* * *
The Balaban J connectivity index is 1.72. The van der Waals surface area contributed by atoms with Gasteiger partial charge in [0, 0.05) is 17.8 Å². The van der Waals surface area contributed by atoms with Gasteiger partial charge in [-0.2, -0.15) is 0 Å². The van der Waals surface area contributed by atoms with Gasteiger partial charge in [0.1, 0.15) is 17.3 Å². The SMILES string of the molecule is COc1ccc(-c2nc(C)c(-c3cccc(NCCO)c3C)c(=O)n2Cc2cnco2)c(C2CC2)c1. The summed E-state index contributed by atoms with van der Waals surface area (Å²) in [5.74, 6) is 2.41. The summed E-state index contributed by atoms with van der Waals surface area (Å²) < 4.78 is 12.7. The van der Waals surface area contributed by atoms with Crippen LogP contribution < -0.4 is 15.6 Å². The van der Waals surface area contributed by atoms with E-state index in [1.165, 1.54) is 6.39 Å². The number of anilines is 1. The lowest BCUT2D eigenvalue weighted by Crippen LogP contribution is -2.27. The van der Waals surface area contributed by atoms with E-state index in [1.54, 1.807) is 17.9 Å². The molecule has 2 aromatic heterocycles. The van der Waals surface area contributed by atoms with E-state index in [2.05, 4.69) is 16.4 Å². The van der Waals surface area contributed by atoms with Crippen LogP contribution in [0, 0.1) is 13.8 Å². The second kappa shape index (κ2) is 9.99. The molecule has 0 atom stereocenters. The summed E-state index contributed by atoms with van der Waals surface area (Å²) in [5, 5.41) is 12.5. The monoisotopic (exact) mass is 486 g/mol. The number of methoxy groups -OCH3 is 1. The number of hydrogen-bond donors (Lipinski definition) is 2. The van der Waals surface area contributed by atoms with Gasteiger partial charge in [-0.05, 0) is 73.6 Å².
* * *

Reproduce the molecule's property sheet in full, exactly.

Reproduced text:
The Balaban J connectivity index is 1.72. The van der Waals surface area contributed by atoms with Gasteiger partial charge in [0, 0.05) is 17.8 Å². The van der Waals surface area contributed by atoms with Gasteiger partial charge in [-0.2, -0.15) is 0 Å². The van der Waals surface area contributed by atoms with Gasteiger partial charge in [0.1, 0.15) is 17.3 Å². The SMILES string of the molecule is COc1ccc(-c2nc(C)c(-c3cccc(NCCO)c3C)c(=O)n2Cc2cnco2)c(C2CC2)c1. The summed E-state index contributed by atoms with van der Waals surface area (Å²) in [5.74, 6) is 2.41. The summed E-state index contributed by atoms with van der Waals surface area (Å²) < 4.78 is 12.7. The van der Waals surface area contributed by atoms with Crippen LogP contribution < -0.4 is 15.6 Å². The van der Waals surface area contributed by atoms with E-state index in [1.165, 1.54) is 6.39 Å². The number of anilines is 1. The lowest BCUT2D eigenvalue weighted by Crippen LogP contribution is -2.27. The van der Waals surface area contributed by atoms with E-state index in [1.54, 1.807) is 17.9 Å². The molecule has 2 aromatic heterocycles. The van der Waals surface area contributed by atoms with E-state index in [2.05, 4.69) is 16.4 Å². The van der Waals surface area contributed by atoms with Crippen LogP contribution in [0, 0.1) is 13.8 Å². The second kappa shape index (κ2) is 9.99. The molecule has 0 atom stereocenters. The summed E-state index contributed by atoms with van der Waals surface area (Å²) in [5, 5.41) is 12.5. The monoisotopic (exact) mass is 486 g/mol. The number of methoxy groups -OCH3 is 1. The number of hydrogen-bond donors (Lipinski definition) is 2. The van der Waals surface area contributed by atoms with Gasteiger partial charge in [-0.05, 0) is 73.6 Å².